The historic, former River House Restaurant could be getting a new lease on life as a boutique bed-and-breakfast inn.
Renovations to the decaying building would create up to a dozen suites on the property, a gift shop, wine-tasting bar along the Riverwalk, and a patio restaurant serving light fare throughout the day and tapas at night.
The bed and breakfast would be the third place for tourists to stay downtown. The only current downtown lodgings are the Riverside Hotel on Las Olas Boulevard and the Hampton Inn on Andrews Avenue, officials said.
Kristin Kitchen, a Cincinnati entrepreneur who turned a condemned historic home there into a successful bed and breakfast a decade ago, has set her sights on the River House makeover.
"In spite of it being downtown, there's a real serenity to that spot," Kitchen said of the shaded River House location on Southwest Third Avenue along the north side of the New River. "It's a structure that we could preserve. It's got great guts."
Kitchen's Historic Hospitality Group LLC proposal was one of three submitted for the city-owned property and received the top ranking from city staff. Commissioners will vote Tuesday on whether to negotiate with her group or one of the other two.
James Campbell of Riverfront Cruise and Anticipation Yacht Charters LLC proposed a restaurant and banquet facility, potentially combining River House activities with cruises.
Kathleen Robinson of Stirlings LLC submitted plans for a 15-room boutique inn and an upscale fine-dining restaurant on the property.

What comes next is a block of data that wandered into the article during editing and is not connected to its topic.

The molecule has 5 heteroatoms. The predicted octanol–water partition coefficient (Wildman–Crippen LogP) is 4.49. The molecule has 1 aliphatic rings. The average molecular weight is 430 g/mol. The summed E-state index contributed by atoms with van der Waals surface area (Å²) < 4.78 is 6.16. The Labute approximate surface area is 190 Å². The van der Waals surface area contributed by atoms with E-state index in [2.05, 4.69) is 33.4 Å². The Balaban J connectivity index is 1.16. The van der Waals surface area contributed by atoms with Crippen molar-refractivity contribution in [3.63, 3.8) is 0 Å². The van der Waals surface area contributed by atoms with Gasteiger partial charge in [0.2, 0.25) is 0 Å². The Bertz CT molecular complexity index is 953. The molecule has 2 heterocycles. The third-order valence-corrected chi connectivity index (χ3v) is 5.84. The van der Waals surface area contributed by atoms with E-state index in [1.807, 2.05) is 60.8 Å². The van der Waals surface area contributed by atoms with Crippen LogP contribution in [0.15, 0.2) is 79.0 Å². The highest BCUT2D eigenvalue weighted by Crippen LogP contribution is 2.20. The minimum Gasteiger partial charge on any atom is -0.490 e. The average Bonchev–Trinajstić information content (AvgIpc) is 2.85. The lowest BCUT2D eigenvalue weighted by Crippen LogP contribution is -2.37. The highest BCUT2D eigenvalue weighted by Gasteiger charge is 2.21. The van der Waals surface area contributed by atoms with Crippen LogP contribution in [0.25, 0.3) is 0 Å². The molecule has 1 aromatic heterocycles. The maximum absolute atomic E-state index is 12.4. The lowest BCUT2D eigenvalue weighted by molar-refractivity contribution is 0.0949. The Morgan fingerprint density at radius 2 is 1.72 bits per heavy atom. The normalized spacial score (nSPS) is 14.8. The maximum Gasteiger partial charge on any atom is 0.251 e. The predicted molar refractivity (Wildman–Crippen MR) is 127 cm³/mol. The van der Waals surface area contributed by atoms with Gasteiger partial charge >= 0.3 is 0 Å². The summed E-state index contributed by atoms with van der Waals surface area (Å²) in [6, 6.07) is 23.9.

No matter which is selected, Mayor Jack Seiler hopes to see the property become a significant anchor on the city's Riverwalk.
"I hope whatever goes in there generates a lot of pedestrian activity, a lot of sales activity," Seiler said.
The city has been trying to find a suitable use for the River House for years. A similar effort failed in 2010, when the city was unable to come to terms with the lone qualified bidder, who proposed a high-end gourmet wine restaruant.
The River House is actually two homes — the Historic Bryan Homes built in 1903 for brothers Tom and Reed Bryan — that sit in the city's historic Himmarshee Village on the site of the city's original post office. The structure has been shuttered for four years, except for its limited use this fall as a stage set for a telenovela soap opera.
It has been known for fine dining, first as a Chart House restaurant and then as the luxurious River House Restaurant. The River House shut down because of financial problems and increasing maintenance costs on the structure.
Kitchen's group has committed to spending $1.7 million toward renovating and restoring the decaying structure.
Kitchen has been looking to move to South Florida after a decade owning the Six Acres Bed & Breakfast in Cincinatti. That B&B was the former home of abolitionist Zebulon Strong, dating to the 1850s, and was a stop on the underground railroad that offered shelter to escaping slaves.
Don Patterson of Fort Lauderdale is partnering with Kitchen on the River House proposal. He said they hope to have the operation up and running by the fall, if it's approved.
Kitchen's plan would allow the facility to host weddings, receptions and other events. It would turn the existing solarium into an artist's studio. Art and basic wine classes would be offered to the public.
The proposed construction would add bathrooms for each individual suite, enhance the patio to accommodate outdoor dining, install an elevator and remove the building's staircase to create a guest lobby.
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